UC San Diego
Barriers to Treatment for Anxious and Depressed Youths: Predictors of Parents’ Anticipated and Experienced Barriers to Care in a Randomized Effectiveness Trial
- Author(s): Conover, Katherine Leigh
- Advisor(s): Weersing, V. Robin
- et al.
Anxiety and depression in youth are prevalent, yet few affected youths receive an adequate dose of mental health treatment (MHT). Parents’ perceptions of barriers to treatment participation may be critical, as parents serve as gatekeepers to services. Providing MHT in high-access settings like pediatric primary care may reduce barriers and increase access to adequate care.
Parents’ perceptions of barriers were examined in an RCT (n = 185) investigating the effectiveness of primary-care-embedded Brief Behavioral Therapy (BBT) for anxious and/or depressed youths (ages 8-16) versus assisted referral to care (ARC) in traditional outpatient settings. Aims included identifying family characteristics associated with anticipated barriers (A-BTP; Aim 1) at baseline and experienced barriers (E-BTP; Aim 2) measured at Week 16 after treatment engagement and testing if E-BTP mediated the effects of treatment assignment on receipt of an adequate dose (≥ 8 sessions; Aim 3). It was hypothesized that psychopathology and marginalization would be associated with higher barriers, BBT assignment and lower E-BTP associated with adequate dose, and that associations between A-BTP and E-BTP would be weaker in BBT.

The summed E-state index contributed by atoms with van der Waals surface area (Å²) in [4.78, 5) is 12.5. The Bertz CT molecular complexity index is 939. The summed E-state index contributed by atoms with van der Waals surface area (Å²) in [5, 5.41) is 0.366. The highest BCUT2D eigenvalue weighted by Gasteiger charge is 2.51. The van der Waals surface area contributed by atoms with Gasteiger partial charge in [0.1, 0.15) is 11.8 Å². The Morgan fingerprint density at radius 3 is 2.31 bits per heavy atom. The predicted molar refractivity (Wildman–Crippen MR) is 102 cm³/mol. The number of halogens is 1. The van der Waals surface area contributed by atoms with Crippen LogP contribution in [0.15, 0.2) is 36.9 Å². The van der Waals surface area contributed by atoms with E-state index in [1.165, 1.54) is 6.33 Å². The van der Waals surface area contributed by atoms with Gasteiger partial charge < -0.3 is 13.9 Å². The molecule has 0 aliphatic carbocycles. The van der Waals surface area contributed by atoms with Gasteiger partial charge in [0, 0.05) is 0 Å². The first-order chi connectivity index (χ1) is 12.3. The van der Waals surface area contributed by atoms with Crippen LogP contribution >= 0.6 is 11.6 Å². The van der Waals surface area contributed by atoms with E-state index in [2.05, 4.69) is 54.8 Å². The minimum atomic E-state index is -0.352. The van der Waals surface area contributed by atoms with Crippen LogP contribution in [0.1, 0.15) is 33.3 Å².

As hypothesized, higher A-BTP was associated with higher parent anxiety and depression at baseline; however, lower youth depression was also associated with higher A-BTP. Higher A-BTP, youth Latinx identity, poorer youth functioning, higher parent anxiety, and older parent age at baseline were associated with higher E-BTP. Associations between A-BTP and E-BTP were weaker in BBT versus ARC (interaction β = -0.27, p = .020). Assignment to BBT (OR = 22.42, p = .039, 95% CI = 9.06-55.50) was associated with adequate dose. However, contrary to hypotheses, treatment assignment was not related to E-BTP, and models including E-BTP, treatment, and dose were unstable and could not be estimated.
In this sample of anxious/depressed youths, parents’ perceptions of barriers were associated with psychopathology and Latinx identity. Anticipated (A-BTP) and experienced barriers (E-BTP) were associated, and assignment to primary care-based BBT was more likely to result in an adequate dose. Families with Latinx youth, elevated parent psychopathology, and poorer youth functioning are more likely to perceive barriers to treatment and may need additional support to facilitate treatment participation.